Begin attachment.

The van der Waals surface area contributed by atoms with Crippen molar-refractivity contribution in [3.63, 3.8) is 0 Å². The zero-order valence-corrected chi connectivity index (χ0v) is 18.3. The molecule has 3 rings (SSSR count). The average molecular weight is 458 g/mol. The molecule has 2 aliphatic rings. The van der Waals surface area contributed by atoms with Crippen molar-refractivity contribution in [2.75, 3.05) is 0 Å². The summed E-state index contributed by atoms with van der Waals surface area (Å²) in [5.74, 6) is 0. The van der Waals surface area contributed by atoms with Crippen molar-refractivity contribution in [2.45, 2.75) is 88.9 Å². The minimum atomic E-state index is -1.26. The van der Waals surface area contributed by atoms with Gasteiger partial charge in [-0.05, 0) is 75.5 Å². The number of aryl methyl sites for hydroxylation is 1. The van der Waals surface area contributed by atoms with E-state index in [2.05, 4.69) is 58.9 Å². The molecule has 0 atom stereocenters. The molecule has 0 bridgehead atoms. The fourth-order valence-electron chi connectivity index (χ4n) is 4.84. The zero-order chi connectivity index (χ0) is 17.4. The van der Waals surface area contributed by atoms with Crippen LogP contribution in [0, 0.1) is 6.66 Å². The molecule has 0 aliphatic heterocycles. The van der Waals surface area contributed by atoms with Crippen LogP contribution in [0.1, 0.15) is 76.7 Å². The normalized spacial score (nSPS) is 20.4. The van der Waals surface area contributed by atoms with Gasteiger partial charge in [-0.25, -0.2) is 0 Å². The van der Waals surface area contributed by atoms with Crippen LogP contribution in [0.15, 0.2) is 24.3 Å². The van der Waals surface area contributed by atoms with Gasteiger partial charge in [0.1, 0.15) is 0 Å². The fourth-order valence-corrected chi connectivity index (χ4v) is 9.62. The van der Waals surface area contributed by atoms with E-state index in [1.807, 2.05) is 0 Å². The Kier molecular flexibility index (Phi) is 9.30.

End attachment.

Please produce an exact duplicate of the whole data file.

The van der Waals surface area contributed by atoms with Crippen molar-refractivity contribution in [3.63, 3.8) is 0 Å². The zero-order valence-corrected chi connectivity index (χ0v) is 18.3. The molecule has 3 rings (SSSR count). The average molecular weight is 458 g/mol. The molecule has 2 aliphatic rings. The van der Waals surface area contributed by atoms with Crippen molar-refractivity contribution in [2.75, 3.05) is 0 Å². The summed E-state index contributed by atoms with van der Waals surface area (Å²) in [5.74, 6) is 0. The van der Waals surface area contributed by atoms with Crippen molar-refractivity contribution in [2.45, 2.75) is 88.9 Å². The minimum atomic E-state index is -1.26. The van der Waals surface area contributed by atoms with Gasteiger partial charge in [-0.05, 0) is 75.5 Å². The number of aryl methyl sites for hydroxylation is 1. The van der Waals surface area contributed by atoms with E-state index in [2.05, 4.69) is 58.9 Å². The molecule has 0 atom stereocenters. The molecule has 0 bridgehead atoms. The fourth-order valence-electron chi connectivity index (χ4n) is 4.84. The zero-order chi connectivity index (χ0) is 17.4. The van der Waals surface area contributed by atoms with Crippen LogP contribution in [0, 0.1) is 6.66 Å². The molecule has 0 aliphatic heterocycles. The van der Waals surface area contributed by atoms with Crippen LogP contribution in [0.1, 0.15) is 76.7 Å². The normalized spacial score (nSPS) is 20.4. The van der Waals surface area contributed by atoms with Gasteiger partial charge in [-0.25, -0.2) is 0 Å². The van der Waals surface area contributed by atoms with Crippen LogP contribution in [0.15, 0.2) is 24.3 Å². The van der Waals surface area contributed by atoms with Gasteiger partial charge in [0.1, 0.15) is 0 Å². The fourth-order valence-corrected chi connectivity index (χ4v) is 9.62. The van der Waals surface area contributed by atoms with E-state index in [1.807, 2.05) is 0 Å². The Kier molecular flexibility index (Phi) is 9.30.